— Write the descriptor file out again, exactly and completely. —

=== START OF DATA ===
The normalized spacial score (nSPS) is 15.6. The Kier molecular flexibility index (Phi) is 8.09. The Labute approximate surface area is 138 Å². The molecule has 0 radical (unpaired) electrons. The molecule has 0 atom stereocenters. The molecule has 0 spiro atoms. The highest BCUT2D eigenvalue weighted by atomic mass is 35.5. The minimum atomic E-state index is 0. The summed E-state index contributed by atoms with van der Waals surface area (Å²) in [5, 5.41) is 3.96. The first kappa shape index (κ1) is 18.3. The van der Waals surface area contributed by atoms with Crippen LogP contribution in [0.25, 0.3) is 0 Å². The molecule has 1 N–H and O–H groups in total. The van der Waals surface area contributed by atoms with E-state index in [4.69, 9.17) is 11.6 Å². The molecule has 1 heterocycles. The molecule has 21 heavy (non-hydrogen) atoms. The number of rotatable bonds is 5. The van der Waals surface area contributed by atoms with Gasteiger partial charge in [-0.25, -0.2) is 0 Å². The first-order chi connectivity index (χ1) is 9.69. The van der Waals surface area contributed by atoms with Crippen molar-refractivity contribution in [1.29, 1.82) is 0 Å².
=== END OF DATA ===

The normalized spacial score (nSPS) is 15.6. The Kier molecular flexibility index (Phi) is 8.09. The Labute approximate surface area is 138 Å². The molecule has 0 radical (unpaired) electrons. The molecule has 0 atom stereocenters. The molecule has 0 spiro atoms. The highest BCUT2D eigenvalue weighted by atomic mass is 35.5. The minimum atomic E-state index is 0. The summed E-state index contributed by atoms with van der Waals surface area (Å²) in [5, 5.41) is 3.96. The first kappa shape index (κ1) is 18.3. The van der Waals surface area contributed by atoms with Crippen LogP contribution in [0.25, 0.3) is 0 Å². The molecule has 1 N–H and O–H groups in total. The van der Waals surface area contributed by atoms with E-state index in [4.69, 9.17) is 11.6 Å². The molecule has 1 heterocycles. The molecule has 21 heavy (non-hydrogen) atoms. The number of rotatable bonds is 5. The van der Waals surface area contributed by atoms with Gasteiger partial charge in [-0.25, -0.2) is 0 Å². The first-order chi connectivity index (χ1) is 9.69. The van der Waals surface area contributed by atoms with Crippen molar-refractivity contribution in [1.29, 1.82) is 0 Å².